"Bad" Saddle -- Help or Hindrance - The Horse Forum
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post #1 of 7 Old 05-17-2013, 11:48 AM Thread Starter
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"Bad" Saddle -- Help or Hindrance

Hi --

I've recently been spoiled by being allowed to borrow a very well fitting and comfortable CWD saddle. After riding in the borrowed saddle about 1 month, I was feeling really great (as a releatively new rider (1 year)), that my seat and leg positions were solid.

I lost being able to use this saddle last week, and went back to my school saddle - a very worn saddle, bit too big for me, with virtually no padding (esp. At the knees).

I noticed now going back that in posting I have to work harder to keep leg still, and I feel like I'm bouncing a bit more when I do sitting trot (with and without stirrups).

My worry is that the good saddle "spoiled" me by making things too easy. Or, is it just a real pain to ride well in a bad saddle?

My feeling is that I should be able to have no problems in either saddle if I'm strong and solid enough -- ever forward I guess.

Thanks for any observations and advice.
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post #2 of 7 Old 05-17-2013, 12:11 PM
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I think it's a bit of both. A person should learn how to ride well and keep their balance and position regardless of what saddle they ride in. However, riding in a saddle that doesn't fit you and isn't comfortable is fighting a losing battle.

IMHO, you should start working to get a better saddle but in the meantime, work your buns off learning how to keep your legs still and keep your seat solid in the crappy saddle. After all, if you learn how to ride well in a crappy saddle, then you'll ride that much better in a good one.

Always remember that feeling of looking at a big, open country over the ears of a good horse, seeing a new trail unwind ahead of you, and that ever-spectacular view from the top of the ridge!!! Follow my training blog: http://robertsontraining.blogspot.com/
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post #3 of 7 Old 05-17-2013, 01:18 PM
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I agree with Smrobs. However, it is simply amazing how much difference a saddle can make! And how subjective it is. I have sat in saddles that someone said was "Awesome", and I hated it!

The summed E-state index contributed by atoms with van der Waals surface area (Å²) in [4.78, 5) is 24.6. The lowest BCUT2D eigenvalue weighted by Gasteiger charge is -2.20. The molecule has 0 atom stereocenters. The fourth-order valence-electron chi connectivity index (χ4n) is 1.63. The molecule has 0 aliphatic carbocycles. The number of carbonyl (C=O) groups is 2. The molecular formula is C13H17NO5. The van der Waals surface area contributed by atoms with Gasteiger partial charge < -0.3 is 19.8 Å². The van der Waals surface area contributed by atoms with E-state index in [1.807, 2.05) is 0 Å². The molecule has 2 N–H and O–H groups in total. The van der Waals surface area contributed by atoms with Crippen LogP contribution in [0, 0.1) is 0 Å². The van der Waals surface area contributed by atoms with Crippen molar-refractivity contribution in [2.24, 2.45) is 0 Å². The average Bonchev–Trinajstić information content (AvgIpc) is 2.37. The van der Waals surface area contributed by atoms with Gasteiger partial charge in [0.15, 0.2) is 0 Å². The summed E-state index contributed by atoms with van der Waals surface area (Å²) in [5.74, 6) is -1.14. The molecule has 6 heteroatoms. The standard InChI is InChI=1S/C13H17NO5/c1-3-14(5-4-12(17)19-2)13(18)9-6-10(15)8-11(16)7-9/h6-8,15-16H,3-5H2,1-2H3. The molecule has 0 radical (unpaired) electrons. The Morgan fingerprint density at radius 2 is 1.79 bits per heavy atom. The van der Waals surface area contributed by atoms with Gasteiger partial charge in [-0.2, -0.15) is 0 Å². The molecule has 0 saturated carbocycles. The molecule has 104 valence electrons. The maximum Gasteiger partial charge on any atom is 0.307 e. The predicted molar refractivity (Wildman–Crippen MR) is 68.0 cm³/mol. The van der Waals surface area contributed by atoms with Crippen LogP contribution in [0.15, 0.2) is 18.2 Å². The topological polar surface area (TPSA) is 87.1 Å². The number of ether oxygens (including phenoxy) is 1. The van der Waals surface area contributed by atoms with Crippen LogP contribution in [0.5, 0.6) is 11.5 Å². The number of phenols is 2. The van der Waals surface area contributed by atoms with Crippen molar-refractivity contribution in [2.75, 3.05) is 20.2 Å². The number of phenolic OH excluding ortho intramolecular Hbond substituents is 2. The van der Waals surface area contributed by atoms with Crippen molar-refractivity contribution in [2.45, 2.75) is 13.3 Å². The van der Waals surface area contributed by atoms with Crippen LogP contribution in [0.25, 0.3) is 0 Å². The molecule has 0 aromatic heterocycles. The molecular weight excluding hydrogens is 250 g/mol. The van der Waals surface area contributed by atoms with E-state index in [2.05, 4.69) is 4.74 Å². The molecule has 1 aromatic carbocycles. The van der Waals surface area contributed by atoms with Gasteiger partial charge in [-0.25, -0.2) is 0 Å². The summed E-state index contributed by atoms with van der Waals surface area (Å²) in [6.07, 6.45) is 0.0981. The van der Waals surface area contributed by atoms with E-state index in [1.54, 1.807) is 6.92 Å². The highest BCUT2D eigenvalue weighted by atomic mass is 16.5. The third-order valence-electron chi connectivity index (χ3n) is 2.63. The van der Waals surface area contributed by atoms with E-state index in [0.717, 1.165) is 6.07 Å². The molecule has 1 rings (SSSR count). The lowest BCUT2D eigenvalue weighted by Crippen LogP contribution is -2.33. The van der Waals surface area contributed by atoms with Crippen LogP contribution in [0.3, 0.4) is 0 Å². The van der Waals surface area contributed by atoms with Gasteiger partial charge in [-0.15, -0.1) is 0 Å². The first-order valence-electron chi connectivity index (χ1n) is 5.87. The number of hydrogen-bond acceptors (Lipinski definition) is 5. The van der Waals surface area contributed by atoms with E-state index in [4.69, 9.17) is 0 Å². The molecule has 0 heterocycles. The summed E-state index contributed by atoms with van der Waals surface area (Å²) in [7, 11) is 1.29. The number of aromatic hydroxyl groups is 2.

A saddle that doesn't fit you is a real drag.
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post #4 of 7 Old 05-20-2013, 10:02 PM
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I've never had issues riding in any saddle but definitely prefer mine over others.. so I think that you should be able to ride in any saddle without issues. But a better fitting-to-you saddle will be easier to ride in.

"Strength is the ability to use a muscle without tension"
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post #5 of 7 Old 05-21-2013, 04:55 PM
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The first thing to know is that the saddle has to suit the horse. A saddle which isn't adapted can make big damages.
If the saddle isn't adapted to the horse, it may cause a bad position of the rider.
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post #6 of 7 Old 05-22-2013, 08:01 PM
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If the saddle is too big for you, there's a good chance the stirrup-bar is too far forward, giving you a bad leg position (heel not under your hip). Also if it doesn't fit the horse right, it may tip you forwards or backwards. Both will make if difficult to keep a still leg when posting or being correctly balanced doing anything at all. You should be able to ride well even with a saddle that puts you in a wrong position. You learn to compensate, and it's good to know how. But you are absolutely correct. If the saddle fits you correctly and is nicely balanced on the horse, everything falls into place so much easier. It's much easier to learn when you're not fighting the saddle.
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post #7 of 7 Old 05-26-2013, 12:35 AM
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I had a similar experience. I rode in a borrowed Wintec for years, but when I finally bought my own horse I wanted to get a saddle that really fit him (and me) better. The saddle fitter let me borrow a saddle for a little while that really just let me fall into the right position. When I had to give the saddle back, I realized how much I had been fighting the Wintec to maintain that ideal position.

A saddle that puts you in a good position is a real asset. It's not to say that you can't ride well in a "bad" saddle, just that you can ride better in a good one. Saddles are definitely a very personal fit, though. One that works amazingly for you might be terrible for someone else. (And of course, it needs to fit the horse well, too!)
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